Saga of the Swamp Thing—Book 3

8.0 Overall Score
Story: 8/10
Art: 8/10

Great storytelling, 1st John Constantine

Not my favorite part of Moore's run

Comic Info

Comic Name:  Saga of the Swamp Thing

Publisher:  DC Comics

Writer:  Alan Moore

Artist:  Stephen Bissette/Stan Woch/Rick Veitch

# of Issues:  8

Release Date:  2013


Saga of the Swamp Thing #37

Reprints Saga of the Swamp Thing #35-42 (April 1985-November 1985).  Swamp Thing is uncovering more and more about himself.  While facing illegal nuclear waste dumping, an underwater city of vampires, horrors of the Old South, and the arrival of a strange Englishman named John Constantine who seems to know more about Swamp Thing than he even knows.

Written by Alan Moore, Saga of the Swamp Thing—Book 3 continues Moore’s historic run on the comic book series.  This volume of the collection was previously collected as Swamp Thing 3:  The Curse and features the introduction of John Constantine in Saga of the Swamp Thing #37 (June 1985) who went into his own long running series in Vertigo’s Hellblazer.

I was always more of Man-Thing fan than Swamp Thing due to being a Marvelite growing up.  Despite this, Alan Moore’s run was fantastic and this volume continues the creative series.  Moore who often deals in limited series or short runs finds himself in an interesting position at this point with a much longer run.


Swamp Thing (2) #41

The stories as a whole aren’t my favorite in this run.  I thought both the illegal nuclear pollution storyline (though topical in the ’80s) and the vampires so-so, but the big draw of this one is John Constantine.  The destruction and re-growing of Swamp Thing was an interesting idea, and the exploration of Swamp Thing’s powers opens the door to John Constantine who’s knowledge of all things weird leads to an uneasy relationship.  With so many different Constantine writers, it is sometimes hard to remember that Moore was his original creator.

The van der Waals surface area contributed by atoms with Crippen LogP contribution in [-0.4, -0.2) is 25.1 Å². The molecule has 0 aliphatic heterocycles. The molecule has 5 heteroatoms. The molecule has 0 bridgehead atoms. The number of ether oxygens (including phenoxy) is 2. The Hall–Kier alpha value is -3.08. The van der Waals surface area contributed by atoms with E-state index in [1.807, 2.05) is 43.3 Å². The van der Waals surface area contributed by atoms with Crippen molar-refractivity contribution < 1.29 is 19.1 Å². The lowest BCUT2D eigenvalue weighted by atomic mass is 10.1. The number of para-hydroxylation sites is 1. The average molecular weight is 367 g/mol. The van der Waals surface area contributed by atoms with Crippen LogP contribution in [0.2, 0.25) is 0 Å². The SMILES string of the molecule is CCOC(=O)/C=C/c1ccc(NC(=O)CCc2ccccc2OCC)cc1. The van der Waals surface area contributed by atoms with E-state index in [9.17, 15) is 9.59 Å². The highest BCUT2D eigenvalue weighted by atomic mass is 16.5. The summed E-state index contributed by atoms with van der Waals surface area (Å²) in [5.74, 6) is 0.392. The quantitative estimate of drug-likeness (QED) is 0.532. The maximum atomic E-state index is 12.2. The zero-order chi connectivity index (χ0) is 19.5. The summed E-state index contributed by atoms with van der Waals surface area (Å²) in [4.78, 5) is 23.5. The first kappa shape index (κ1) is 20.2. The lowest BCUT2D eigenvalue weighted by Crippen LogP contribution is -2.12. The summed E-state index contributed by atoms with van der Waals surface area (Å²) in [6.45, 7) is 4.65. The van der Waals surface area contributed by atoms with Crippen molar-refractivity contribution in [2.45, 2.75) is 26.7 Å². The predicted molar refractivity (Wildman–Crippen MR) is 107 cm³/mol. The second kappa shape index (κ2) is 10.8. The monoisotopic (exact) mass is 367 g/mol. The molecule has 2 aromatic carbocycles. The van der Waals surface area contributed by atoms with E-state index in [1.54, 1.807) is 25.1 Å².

The art for Swamp Thing is pretty basic ’80s comic book art.  I’m fine with that, but others who like the more stylized art which developed in the ’90s might be looking for more.  Here, you get multiple artists but you have consistency between stories that doesn’t always happen.

Saga of the Swamp Thing—Book 3 is just another segment of a fun series.  Swamp Thing has its ups and downs but it generally is consistently good.  Alan Moore had a plan for the series and it is fun to see the series unfold.  Sometimes I wish Moore had been even a bit more daring with Swamp Thing, but overall Swamp Thing is a great ride.

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Related Links:

Saga of the Swamp Thing—Book 1

Saga of the Swamp Thing—Book 2

Saga of the Swamp Thing—Book 4

Saga of the Swamp Thing—Book 5

Saga of the Swamp Thing—Book 6

Author: JPRoscoe View all posts by
Follow me on Twitter/Instagram/Letterboxd @JPRoscoe76! Loves all things pop-culture especially if it has a bit of a counter-culture twist. Plays video games (basically from the start when a neighbor brought home an Atari 2600), comic loving (for almost 30 years), and a true critic of movies. Enjoys the art house but also isn't afraid to let in one or two popular movies at the same time.

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